recently did a dumpling demo at the Menlo Park library where I got to meet Jay,
one of the banh mi recipe testers and a frequent visitor to this site. He told
me how he enjoyed the lists of interesting articles and products that I used to
post. If you follow me on Twitter or Facebook, you may have seen them in
passing. But let’s be real, who has time to keep up with everything? Plus, a
140-character tweet or a long Facebook post isn’t quite the same as aggregating
and organizing a list of information that’s interesting and potentially useful
to you at a cocktail party or afternoon tea.
I’m thinking of reviving the lists and calling them “VWK Leftovers.” My dad, Bo
Gia (“old daddy” in Vietnamese), also culls the internet for stuff so I’d like
to give him a shout out for being a precocious 83-year-old man.
love Japanese yen ($1.50) stores but last week spent a little more money at this shop. Where else can you get a sphrerical ice cube tray? (Shouldn't that be called an ice ball tray?) At the store, there was an entire end-cap display of products to create instant double-eyelids, which make Asian eyes look bigger, more like Western eyes. Seriously.
UK journalist just queried me about hirata buns and I had to Google them. They’re
not Japanese, just a Japanese name slapped on Taiwanese gua bao – steamed rolls
filled with long-simmered pork or beef, cucumber and peanuts. Yep, the buns
that Momufuku made famous are trending
in the UK. Why not call the buns gua
Shanghai soup dumpling (xiao long bao) lovers, you’ll be happy to know that there’s a new Din Tai Fung opening in September. I was surprised for about 5 seconds at the location, which is posted here, not DTF’s website.
just got back from Los Angeles, where I ate a little too well at The Spice Table (modern Southeast
Asian), Night Market
(Northern Thai street food), Good Girl
Dinette (clever, farm-fresh Vietnamese), Musha (Tokyo-style izakaya), and Tsujita (ramen only at lunch). For non-Asian food, I had splendid meals at Bestia (urban LA Italian) and Moles La Tia (what else but mole?).
Q&A with Harold Ngo (Ngo Thanh Hoa), the winner of
the first season of Vietnam Master Chef competition reflects how much the world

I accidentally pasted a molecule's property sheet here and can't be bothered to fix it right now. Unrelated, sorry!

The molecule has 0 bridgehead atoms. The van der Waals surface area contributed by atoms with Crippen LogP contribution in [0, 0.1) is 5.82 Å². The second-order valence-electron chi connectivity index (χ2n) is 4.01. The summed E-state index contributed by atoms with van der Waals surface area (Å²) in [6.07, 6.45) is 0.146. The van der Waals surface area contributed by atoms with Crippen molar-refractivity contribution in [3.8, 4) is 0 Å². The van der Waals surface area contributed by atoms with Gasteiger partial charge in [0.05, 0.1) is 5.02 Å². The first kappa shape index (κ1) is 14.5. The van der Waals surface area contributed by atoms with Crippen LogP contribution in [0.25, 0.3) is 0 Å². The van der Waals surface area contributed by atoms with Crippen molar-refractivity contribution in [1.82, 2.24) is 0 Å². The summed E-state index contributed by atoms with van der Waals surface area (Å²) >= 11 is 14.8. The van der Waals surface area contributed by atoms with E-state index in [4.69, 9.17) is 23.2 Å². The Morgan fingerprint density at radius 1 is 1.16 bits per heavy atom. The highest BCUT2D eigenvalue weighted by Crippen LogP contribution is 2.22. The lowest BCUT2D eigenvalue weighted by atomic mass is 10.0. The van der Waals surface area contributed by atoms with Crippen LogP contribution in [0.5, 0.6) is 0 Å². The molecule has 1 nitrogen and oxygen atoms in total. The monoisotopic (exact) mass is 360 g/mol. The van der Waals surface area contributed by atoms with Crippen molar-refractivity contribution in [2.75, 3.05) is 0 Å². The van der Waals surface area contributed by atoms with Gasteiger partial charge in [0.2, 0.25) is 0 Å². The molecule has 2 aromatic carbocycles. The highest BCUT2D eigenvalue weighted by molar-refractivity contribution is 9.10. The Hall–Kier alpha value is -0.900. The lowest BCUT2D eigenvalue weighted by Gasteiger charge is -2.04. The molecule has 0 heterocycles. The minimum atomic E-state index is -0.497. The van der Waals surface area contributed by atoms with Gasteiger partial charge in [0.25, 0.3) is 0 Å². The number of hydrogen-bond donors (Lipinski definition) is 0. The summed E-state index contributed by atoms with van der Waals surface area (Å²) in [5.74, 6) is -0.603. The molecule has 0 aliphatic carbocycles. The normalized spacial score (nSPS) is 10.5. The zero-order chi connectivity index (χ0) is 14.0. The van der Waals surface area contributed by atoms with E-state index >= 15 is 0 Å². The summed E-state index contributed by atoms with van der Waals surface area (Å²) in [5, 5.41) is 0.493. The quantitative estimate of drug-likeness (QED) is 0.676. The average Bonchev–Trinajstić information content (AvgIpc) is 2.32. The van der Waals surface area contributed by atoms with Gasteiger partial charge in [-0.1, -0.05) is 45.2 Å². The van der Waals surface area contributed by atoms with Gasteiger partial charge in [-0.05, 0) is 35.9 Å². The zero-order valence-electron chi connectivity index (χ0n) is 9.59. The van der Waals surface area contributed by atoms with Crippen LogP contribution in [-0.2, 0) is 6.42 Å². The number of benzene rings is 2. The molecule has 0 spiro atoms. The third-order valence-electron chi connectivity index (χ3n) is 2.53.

has changed. He’s an overseas Viet-Australian who returned to Vietnam to cook. The
comes from Vietnam and is in English.
see Harold in action, watch an episode; the full season is
on YouTube. It’s in Vietnamese but you get to see some cool Viet landmarks, the
inside of Viet kitchens, and modern supermarkets. You get the gist of the show
via the dramatic music.
China’s economic growth is affecting its food supply. Yes, it’s bad and
terribly sad. The plight of small-scale farmers in China may destabilize the
government. This WSJ story is eye-opening and I hope the paywall isn’t up when
you access “The
The shrinking amount of farmland in Vietnam is forcing people to grow food in surprising
an upbeat note, we can all learn a few things from Jamaica, where high imported
food costs have got people growing green thumbs and going hyper local with
kick starter campaign dedicated to a very cool design for serving pho. The campaign
is over but you should check out the page to get the low down on the cleverness
of the lantern
Ginseng isn’t just an Asian thing. It grows wild
in the Eastern United States and has enjoyed a long history in America. In fact,
Daniel Boone earned a little extra on the side by foraging for and selling
ginseng. Sadly, it’s endangered
harvesting by ginseng rustlers is a major problem at National Parks.
So do you like these
kinds of posts? If you do, I’ll do them more often. Let me know. Thanks.